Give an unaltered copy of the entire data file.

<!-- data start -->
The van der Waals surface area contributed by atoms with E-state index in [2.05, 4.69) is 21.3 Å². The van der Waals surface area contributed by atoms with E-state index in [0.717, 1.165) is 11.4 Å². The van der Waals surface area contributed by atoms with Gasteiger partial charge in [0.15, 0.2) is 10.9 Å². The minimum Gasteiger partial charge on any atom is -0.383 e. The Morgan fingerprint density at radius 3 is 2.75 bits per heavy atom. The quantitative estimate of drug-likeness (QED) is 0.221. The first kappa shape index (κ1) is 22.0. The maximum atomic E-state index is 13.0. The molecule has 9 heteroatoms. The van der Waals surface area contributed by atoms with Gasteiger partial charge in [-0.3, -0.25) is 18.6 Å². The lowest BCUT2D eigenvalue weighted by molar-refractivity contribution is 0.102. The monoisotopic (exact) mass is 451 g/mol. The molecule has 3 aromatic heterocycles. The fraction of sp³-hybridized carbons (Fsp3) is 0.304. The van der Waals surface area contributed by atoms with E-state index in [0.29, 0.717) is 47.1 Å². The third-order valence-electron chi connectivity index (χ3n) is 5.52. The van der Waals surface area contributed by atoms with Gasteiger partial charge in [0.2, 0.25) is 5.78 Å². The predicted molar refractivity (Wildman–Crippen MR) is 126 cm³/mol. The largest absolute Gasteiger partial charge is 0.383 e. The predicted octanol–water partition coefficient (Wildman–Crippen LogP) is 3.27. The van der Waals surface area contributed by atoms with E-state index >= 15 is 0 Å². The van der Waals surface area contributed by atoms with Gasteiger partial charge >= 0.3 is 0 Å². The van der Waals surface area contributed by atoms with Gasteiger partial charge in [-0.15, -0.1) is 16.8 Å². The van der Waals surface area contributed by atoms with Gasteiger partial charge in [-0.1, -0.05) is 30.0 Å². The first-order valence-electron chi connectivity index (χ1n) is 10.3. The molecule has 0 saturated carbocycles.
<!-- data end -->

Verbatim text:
The van der Waals surface area contributed by atoms with E-state index in [2.05, 4.69) is 21.3 Å². The van der Waals surface area contributed by atoms with E-state index in [0.717, 1.165) is 11.4 Å². The van der Waals surface area contributed by atoms with Gasteiger partial charge in [0.15, 0.2) is 10.9 Å². The minimum Gasteiger partial charge on any atom is -0.383 e. The Morgan fingerprint density at radius 3 is 2.75 bits per heavy atom. The quantitative estimate of drug-likeness (QED) is 0.221. The first kappa shape index (κ1) is 22.0. The maximum atomic E-state index is 13.0. The molecule has 9 heteroatoms. The van der Waals surface area contributed by atoms with Gasteiger partial charge in [-0.3, -0.25) is 18.6 Å². The lowest BCUT2D eigenvalue weighted by molar-refractivity contribution is 0.102. The monoisotopic (exact) mass is 451 g/mol. The molecule has 3 aromatic heterocycles. The fraction of sp³-hybridized carbons (Fsp3) is 0.304. The van der Waals surface area contributed by atoms with E-state index in [0.29, 0.717) is 47.1 Å². The third-order valence-electron chi connectivity index (χ3n) is 5.52. The van der Waals surface area contributed by atoms with Gasteiger partial charge in [0.2, 0.25) is 5.78 Å². The predicted molar refractivity (Wildman–Crippen MR) is 126 cm³/mol. The largest absolute Gasteiger partial charge is 0.383 e. The predicted octanol–water partition coefficient (Wildman–Crippen LogP) is 3.27. The van der Waals surface area contributed by atoms with E-state index >= 15 is 0 Å². The van der Waals surface area contributed by atoms with Gasteiger partial charge >= 0.3 is 0 Å². The van der Waals surface area contributed by atoms with Gasteiger partial charge in [-0.15, -0.1) is 16.8 Å². The van der Waals surface area contributed by atoms with Gasteiger partial charge in [-0.1, -0.05) is 30.0 Å². The first-order valence-electron chi connectivity index (χ1n) is 10.3. The molecule has 0 saturated carbocycles.